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NullDrone

Aren't all technology jobs just a bit childish?

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I've reached this stage where I just think ****** to all this crap that I wanted to do when I was young, I was at college last year and got so fed up with their mental age, it's like their 24-25, yet they have the mental age of a 14 year old, I loved college only because I was prescribed adderall for my ADD and I actually made friends, but thought my god I ****ing hate how childish this is. Next to every technology job they act like they could be in middle school, all this crap about good behavior, anyone with a bit of maturity can't stand it.

Now i'm just going to take a job in sales or literally anything or maybe even starting up self employed as an electrician, but don't want to be doing something tedious for the rest of my life so can see why a technology job is still worth pursuing.

I though electrical engineering would be full of people who were mature, like actual men, instead it's full of middle school kids, you would also think higher levels in education (above level 3) would be more mature than the previous levels, instead it was more like a drop in maturity, I guess that makes sense though, only childish people would continue with education knowing they wouldn't get paid well for it, it's a shame that higher levels are so immature - guess this is why the EE jobs to go tochina.

My plan now is just to get any job (like sales), develop all these skills I need to go up in the world, then come back to do what I want to do.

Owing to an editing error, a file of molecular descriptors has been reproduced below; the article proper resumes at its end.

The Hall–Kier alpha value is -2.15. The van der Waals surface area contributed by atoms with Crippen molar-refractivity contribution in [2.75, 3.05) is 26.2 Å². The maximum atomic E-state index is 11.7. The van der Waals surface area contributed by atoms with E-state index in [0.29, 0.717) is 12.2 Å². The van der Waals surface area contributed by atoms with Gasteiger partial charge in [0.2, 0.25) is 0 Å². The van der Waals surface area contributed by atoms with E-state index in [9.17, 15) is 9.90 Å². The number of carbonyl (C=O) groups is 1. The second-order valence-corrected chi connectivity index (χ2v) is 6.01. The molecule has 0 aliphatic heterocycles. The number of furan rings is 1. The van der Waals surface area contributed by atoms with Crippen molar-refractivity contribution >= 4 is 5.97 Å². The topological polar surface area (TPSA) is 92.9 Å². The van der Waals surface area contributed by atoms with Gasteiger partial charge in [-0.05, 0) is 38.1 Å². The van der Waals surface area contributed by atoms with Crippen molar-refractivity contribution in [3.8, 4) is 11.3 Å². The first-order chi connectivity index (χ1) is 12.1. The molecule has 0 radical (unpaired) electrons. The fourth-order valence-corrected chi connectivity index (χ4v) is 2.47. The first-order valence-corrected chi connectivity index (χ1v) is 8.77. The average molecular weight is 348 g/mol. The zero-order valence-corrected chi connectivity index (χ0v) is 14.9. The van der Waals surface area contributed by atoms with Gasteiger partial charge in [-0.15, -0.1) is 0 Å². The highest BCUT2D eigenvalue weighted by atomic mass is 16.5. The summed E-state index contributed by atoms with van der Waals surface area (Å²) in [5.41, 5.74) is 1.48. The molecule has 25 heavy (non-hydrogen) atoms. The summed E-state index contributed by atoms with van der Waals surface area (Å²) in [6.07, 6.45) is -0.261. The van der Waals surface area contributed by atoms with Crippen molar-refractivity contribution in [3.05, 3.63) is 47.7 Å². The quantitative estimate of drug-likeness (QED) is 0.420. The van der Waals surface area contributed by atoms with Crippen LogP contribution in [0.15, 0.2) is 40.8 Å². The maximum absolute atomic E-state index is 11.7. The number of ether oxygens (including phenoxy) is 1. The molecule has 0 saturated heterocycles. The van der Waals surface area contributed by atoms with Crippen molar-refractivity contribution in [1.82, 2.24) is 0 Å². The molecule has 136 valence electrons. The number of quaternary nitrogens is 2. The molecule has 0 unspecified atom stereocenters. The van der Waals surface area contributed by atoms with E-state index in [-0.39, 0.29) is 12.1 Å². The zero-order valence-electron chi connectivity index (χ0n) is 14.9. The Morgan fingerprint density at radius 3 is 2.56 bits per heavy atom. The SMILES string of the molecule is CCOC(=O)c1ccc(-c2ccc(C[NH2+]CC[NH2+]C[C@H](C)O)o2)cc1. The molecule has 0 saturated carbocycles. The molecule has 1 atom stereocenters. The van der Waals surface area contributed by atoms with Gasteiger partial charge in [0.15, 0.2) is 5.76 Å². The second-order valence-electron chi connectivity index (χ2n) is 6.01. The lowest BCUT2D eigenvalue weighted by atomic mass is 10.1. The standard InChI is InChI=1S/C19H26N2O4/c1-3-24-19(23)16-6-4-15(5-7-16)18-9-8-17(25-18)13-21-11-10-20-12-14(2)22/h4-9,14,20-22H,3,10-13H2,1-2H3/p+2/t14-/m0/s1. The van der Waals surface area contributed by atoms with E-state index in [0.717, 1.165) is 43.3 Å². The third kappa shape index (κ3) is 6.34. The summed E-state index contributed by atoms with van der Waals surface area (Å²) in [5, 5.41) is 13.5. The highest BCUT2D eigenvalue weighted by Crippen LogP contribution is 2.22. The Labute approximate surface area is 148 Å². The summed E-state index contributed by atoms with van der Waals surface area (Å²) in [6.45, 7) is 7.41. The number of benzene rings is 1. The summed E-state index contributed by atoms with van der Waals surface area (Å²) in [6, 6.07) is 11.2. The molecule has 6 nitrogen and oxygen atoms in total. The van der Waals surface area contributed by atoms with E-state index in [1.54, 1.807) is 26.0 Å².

I get judged that i'm not passionate about this, not as much as they are, but I still want a job I at least enjoy for the rest of my life. You could be in sales your whole life and be miserable, good thing about this is it challenges you, is quite interesting etc. I'm gonna focus on getting the money behind me first.

 

These people that make out there not doing it for the money are full of crap or genuinely just pretty childish. There was on electrical engineer that was like this, the kids that were in electronics were childish af, like they had aspergers.

Edited by NullDrone

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14 hours ago, NullDrone said:

I've reached this stage where I just think ****** to all this crap that I wanted to do when I was young, I was at college last year and got so fed up with their mental age, it's like their 24-25, yet they have the mental age of a 14 year old, I loved college only because I was prescribed adderall for my ADD and I actually made friends, but thought my god I ****ing hate how childish this is. Next to every technology job they act like they could be in middle school, all this crap about good behavior, anyone with a bit of maturity can't stand it.

Now i'm just going to take a job in sales or literally anything or maybe even starting up self employed as an electrician, but don't want to be doing something tedious for the rest of my life so can see why a technology job is still worth pursuing.